How to Use a Baitcaster

How to Use a Baitcaster
Baitcasters are types of fishing reels that most commonly are used by anglers who are targeting larger species of fish like bass, walleyes, muskies and pike. Using a baitcaster allows anglers to use heavier baits and heavier lines than they could with other types of rods and reels. Anglers who use baitcasters also have more control over their reel and can make adjustments to the reel to accomplish certain tasks.

Instructions

Difficulty: Moderate

How to Use a Baitcaster

Things You’ll Need:
  • Baitcasting rod
  • Baitcasting reel
  • Fishing line
  • Fishing lures
Step 1
Determine where you plan to fish and the species you plan to target, which will determine the rod, reel, and lures you will need. Heavy-duty baitcasters are required for muskies, for example, while small baitcasters suffice for bass.
Step 2
Attach a lure to the end of the fishing line. A lure that weighs one-fourth of an ounce is about the lightest you want to go, and the largest reels can handle lures that weigh more than 1 ounce.
Step 3
Set the drag on the reel. On baitcasters, the drag is the star-shaped piece on the handle. Turn it clockwise to tighten it. The drag should be tight enough that it takes a firm tug to make the reel release line. To test the drag, grasp the line just in front of the reel and give it a tug.
Step 4
Set the reel's magnetic resistance or centrifugal brake, depending on which it has. If it has magnetic brakes, there will be an adjustable dial on the side plate of the reel that controls the brake. On reels with centrifugal brake systems, the brake is either on the spool (you need to take the spool off to access it) or on the inside of a detachable side plate. In either case, pins control the system; pins in the "off" position provide no resistance. The heavier the lure, the less braking that is required. The more resistance, the less likely the line will backlash when you cast, but more resistance also limits casting distance. A good starting place is to set the resistance halfway and then adjust it up or down based on your comfort level.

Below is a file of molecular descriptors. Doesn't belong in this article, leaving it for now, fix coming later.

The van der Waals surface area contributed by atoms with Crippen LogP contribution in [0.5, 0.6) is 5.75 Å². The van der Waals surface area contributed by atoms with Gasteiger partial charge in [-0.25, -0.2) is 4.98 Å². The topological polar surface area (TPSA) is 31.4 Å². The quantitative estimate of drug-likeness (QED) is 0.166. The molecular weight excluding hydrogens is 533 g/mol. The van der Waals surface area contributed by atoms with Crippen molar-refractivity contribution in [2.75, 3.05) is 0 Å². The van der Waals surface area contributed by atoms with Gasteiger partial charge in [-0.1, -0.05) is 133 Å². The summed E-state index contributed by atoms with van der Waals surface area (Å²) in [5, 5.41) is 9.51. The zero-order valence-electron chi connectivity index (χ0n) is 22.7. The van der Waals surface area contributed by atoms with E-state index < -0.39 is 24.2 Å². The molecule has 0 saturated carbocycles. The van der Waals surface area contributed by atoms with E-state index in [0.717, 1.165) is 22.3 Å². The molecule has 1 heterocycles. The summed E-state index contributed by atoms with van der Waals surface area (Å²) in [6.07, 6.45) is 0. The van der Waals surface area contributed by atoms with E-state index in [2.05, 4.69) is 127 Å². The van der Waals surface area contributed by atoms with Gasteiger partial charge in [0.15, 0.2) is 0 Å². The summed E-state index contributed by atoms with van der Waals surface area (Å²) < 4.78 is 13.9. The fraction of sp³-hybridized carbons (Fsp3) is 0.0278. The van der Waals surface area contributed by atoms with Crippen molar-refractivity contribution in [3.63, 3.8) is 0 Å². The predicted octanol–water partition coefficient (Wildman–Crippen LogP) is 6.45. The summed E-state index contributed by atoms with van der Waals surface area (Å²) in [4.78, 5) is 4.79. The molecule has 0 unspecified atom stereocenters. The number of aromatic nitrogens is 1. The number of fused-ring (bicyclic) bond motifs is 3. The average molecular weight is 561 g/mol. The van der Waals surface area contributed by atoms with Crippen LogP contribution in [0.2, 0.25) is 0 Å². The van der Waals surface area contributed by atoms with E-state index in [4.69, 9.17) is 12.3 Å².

Step 5
Depress the thumb lever on the reel (some are buttons near the side of the spool, some are levers that go across the spool) so line can come off the reel, and then place your thumb over the fishing line on the spool.
Step 6
Cast the lure out into the water. As you swing your rod back, keep your thumb on the spool. Bring your rod forward and release your thumb from the spool once the rod tip is past your shoulder. Use your thumb to apply a small amount of pressure to the spool as the lure travels through the air, and press down on the spool once your lure hits the water.
Step 7
Turn the baitcaster reel handle clockwise to retrieve your lure back to the boat or shoreline.

Tips & Warnings

 
You can extend the life of your baitcaster by oiling and cleaning it at least one time per season.

Article Written By Larry Anderson

Larry Anderson has been a freelance writer since 2000. He has covered a wide variety of topics, from golf and baseball to hunting and fishing. His work has appeared in numerous print and online publications, including "Fargo Forum" newspaper. Anderson holds a Bachelor of Arts in print journalism from Concordia College.

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